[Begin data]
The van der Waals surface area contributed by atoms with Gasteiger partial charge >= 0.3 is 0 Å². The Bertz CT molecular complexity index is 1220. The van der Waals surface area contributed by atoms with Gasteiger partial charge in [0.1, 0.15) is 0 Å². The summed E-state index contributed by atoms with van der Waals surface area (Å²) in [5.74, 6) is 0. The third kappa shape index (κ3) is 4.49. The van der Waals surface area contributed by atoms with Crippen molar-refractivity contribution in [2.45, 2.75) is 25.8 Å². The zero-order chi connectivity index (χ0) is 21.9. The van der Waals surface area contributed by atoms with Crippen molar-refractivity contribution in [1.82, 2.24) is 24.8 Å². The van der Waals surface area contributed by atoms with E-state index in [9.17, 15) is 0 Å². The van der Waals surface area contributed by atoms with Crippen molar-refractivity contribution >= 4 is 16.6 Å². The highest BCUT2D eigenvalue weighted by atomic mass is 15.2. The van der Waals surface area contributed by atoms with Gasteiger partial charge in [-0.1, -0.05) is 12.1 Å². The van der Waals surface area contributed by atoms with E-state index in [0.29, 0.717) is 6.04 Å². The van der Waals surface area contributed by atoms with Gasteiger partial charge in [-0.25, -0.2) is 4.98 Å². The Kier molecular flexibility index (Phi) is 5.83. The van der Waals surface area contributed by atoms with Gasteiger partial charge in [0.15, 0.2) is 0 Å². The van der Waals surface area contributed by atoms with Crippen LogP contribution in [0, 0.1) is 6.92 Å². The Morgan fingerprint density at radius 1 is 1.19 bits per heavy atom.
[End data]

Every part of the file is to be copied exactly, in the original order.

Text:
The van der Waals surface area contributed by atoms with Gasteiger partial charge >= 0.3 is 0 Å². The Bertz CT molecular complexity index is 1220. The van der Waals surface area contributed by atoms with Gasteiger partial charge in [0.1, 0.15) is 0 Å². The summed E-state index contributed by atoms with van der Waals surface area (Å²) in [5.74, 6) is 0. The third kappa shape index (κ3) is 4.49. The van der Waals surface area contributed by atoms with Crippen molar-refractivity contribution in [2.45, 2.75) is 25.8 Å². The zero-order chi connectivity index (χ0) is 21.9. The van der Waals surface area contributed by atoms with Crippen molar-refractivity contribution in [1.82, 2.24) is 24.8 Å². The van der Waals surface area contributed by atoms with E-state index in [9.17, 15) is 0 Å². The van der Waals surface area contributed by atoms with Crippen molar-refractivity contribution >= 4 is 16.6 Å². The highest BCUT2D eigenvalue weighted by atomic mass is 15.2. The van der Waals surface area contributed by atoms with Gasteiger partial charge in [-0.1, -0.05) is 12.1 Å². The van der Waals surface area contributed by atoms with E-state index in [0.29, 0.717) is 6.04 Å². The van der Waals surface area contributed by atoms with Gasteiger partial charge in [-0.25, -0.2) is 4.98 Å². The Kier molecular flexibility index (Phi) is 5.83. The van der Waals surface area contributed by atoms with Gasteiger partial charge in [0.15, 0.2) is 0 Å². The van der Waals surface area contributed by atoms with Crippen LogP contribution in [0, 0.1) is 6.92 Å². The Morgan fingerprint density at radius 1 is 1.19 bits per heavy atom.